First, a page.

11204873_807218589361361_397127932824356840_nNerds of all shapes, sizes, and colors love their local game or comic store. For most of our geeky lives, our friendly local game shop has been our third space, coming right after home and work. Not only is the stuff we love to buy located in game and comics shops, but we have friends in those shops as well.

Nerd culture doesn’t exist in its current magnificent form without the presence of game and comic shops!

So we interviewed Tony Leitner, co-owner of Level Up Games in St. Paul. MN. Wherever in the world your favorite game or comic shop is located, it’s fun to get a little behind the scenes peek at what makes a game shop great.

 

[divider]What Makes a Game Shop Great: The Content[/divider]

CLAVE: Tony, first of all, tell us who you are. Being the boss, you can choose any title you want, so did you go with “Tony, Devourer of Worlds!” or did you stick with something a little more professional? Second, what’s your origin story?

TONY: I’m a father, a husband, and a small business owner. I’ve also been a gamer my whole life.

Most people just call me Lites since my last name is Leitner, and my origin story is this: I have always loved games and comics. Some of my earliest memories are with my family huddled around the Atari 800 XE, playing classics like Pac-Man and Pitfall. I remember my first time playing Mario on the NES, my first time playing Heroes Quest and my first time rolling a “20” and killing a dragon.

While growing up, I met Tony Hoaglund (the other Tony and co-owner of Level Up). We hung out, played games, and read comics. In high school, while most boys our age were playing sports or chasing girls, we were saving up the money we earned working in retail to buy the next PS2 game or newest issue of Spider-man. Every week, we would go to our local comic shop and would say “Man, it would be so awesome to own our own comic and game store.

One summer day in 2009, we checked out a garage sale, and hit the jackpot. From there, we decided to start an online game store though eBay, not thinking much about where it might lead us, but we did well and decided to continue to hit up local garage sales once a week, just for fun. Before we knew it we had so much inventory that we needed to move it from my bedroom in our small house to an actual retail location.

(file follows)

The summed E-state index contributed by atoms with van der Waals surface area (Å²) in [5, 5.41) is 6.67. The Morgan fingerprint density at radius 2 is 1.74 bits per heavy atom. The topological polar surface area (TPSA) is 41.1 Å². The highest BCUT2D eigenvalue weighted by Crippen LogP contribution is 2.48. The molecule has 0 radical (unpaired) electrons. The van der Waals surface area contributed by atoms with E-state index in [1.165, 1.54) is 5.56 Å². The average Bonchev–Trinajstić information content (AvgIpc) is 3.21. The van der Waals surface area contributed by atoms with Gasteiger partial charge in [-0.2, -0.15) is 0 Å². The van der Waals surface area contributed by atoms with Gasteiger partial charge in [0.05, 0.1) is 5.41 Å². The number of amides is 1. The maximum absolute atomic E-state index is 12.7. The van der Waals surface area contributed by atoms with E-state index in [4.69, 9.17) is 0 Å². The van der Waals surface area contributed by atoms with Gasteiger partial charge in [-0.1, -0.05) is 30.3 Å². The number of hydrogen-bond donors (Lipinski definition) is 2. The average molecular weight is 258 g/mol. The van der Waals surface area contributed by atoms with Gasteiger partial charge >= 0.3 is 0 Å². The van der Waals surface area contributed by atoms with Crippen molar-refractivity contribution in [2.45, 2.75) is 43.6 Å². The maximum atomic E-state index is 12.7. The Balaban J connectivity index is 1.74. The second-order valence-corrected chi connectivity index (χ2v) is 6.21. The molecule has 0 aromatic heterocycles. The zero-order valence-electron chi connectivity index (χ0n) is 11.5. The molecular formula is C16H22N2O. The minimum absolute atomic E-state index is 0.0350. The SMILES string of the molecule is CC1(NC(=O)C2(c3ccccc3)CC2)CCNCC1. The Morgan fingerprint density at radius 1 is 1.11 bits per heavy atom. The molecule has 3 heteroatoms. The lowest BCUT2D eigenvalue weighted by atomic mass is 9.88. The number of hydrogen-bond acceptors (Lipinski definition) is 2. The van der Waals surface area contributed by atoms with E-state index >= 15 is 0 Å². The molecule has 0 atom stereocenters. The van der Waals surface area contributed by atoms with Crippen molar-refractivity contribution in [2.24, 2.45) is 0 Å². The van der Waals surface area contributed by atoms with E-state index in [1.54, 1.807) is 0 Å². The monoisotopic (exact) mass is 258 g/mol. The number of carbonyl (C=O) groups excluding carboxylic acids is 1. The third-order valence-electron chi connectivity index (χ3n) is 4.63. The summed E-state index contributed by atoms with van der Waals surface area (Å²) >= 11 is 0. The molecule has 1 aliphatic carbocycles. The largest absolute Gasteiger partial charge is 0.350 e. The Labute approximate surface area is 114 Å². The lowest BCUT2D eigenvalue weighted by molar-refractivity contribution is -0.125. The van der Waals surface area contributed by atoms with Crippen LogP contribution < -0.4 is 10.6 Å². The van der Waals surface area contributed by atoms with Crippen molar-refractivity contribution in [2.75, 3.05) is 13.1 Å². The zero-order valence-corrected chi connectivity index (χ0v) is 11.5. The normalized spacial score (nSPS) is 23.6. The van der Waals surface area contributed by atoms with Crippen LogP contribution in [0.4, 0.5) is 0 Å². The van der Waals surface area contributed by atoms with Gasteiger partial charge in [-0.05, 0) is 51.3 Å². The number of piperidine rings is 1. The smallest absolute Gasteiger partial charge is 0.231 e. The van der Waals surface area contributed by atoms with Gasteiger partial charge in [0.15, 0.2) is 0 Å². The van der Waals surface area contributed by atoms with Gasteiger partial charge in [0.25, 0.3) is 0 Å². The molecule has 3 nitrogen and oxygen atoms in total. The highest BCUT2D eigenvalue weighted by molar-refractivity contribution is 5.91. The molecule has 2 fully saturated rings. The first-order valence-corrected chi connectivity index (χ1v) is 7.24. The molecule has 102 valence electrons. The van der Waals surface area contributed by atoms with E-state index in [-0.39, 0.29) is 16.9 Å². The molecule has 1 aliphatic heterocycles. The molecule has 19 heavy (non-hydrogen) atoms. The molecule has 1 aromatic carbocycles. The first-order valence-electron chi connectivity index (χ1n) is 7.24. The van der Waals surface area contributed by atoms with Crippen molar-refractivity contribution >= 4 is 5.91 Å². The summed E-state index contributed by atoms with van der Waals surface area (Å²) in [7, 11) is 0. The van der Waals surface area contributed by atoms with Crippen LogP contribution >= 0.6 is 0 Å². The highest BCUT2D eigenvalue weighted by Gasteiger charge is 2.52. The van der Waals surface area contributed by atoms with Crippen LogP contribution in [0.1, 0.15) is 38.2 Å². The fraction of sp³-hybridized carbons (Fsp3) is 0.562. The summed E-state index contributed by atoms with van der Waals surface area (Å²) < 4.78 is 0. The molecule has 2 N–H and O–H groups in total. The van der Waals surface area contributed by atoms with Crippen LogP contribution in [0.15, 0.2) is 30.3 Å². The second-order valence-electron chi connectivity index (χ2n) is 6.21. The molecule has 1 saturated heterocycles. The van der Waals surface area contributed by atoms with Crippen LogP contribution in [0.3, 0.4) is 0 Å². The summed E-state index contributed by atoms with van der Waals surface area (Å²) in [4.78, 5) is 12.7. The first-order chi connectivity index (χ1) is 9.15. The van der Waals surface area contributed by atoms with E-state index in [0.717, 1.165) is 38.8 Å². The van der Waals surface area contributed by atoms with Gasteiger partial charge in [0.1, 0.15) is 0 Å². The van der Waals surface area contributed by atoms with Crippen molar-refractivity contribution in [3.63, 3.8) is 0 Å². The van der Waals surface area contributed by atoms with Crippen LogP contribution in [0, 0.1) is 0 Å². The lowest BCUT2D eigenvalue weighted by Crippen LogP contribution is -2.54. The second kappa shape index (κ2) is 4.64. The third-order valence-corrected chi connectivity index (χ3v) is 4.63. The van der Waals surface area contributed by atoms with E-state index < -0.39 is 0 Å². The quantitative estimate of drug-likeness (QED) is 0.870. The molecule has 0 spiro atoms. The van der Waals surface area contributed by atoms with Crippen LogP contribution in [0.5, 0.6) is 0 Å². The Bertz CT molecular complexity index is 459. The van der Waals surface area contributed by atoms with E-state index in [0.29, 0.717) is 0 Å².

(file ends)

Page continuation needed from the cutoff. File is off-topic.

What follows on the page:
That is how Level Up Games was born.

11752633_845508472199039_8427174805932474659_nCLAVE: Whoa, so you went from garage sell hopping to opening your own game shop? That’s cool. And you are even expanding, right? What’s the purpose of the expanded space? New product lines or more gaming space?

TONY: The expanded space will be used to add more sales floor as well as doubling the size of the play space. Currently, when we have large or multiple events on the same night, we can’t accommodate those customers who are just dropping in who would like to participate.

We are hoping this expansion will allow for every one who would like to play to do so. We will be adding to the number of tables dedicated to RPG and tabletop gaming, along with introducing several new product lines. Two of the largest categories that will be expanded is Warhammer (doubling our play space) and adding hundreds of new board games.

CLAVE: I’m assuming you don’t buy your inventory via garage sells now! How do you make your decisions about what products to carry? Is the alchemy influenced by market trends, customer feedback, distributor or manufacturer deals, or simply what you guys like?

TONY: We buy all our used inventory from customer trade-ins.[1]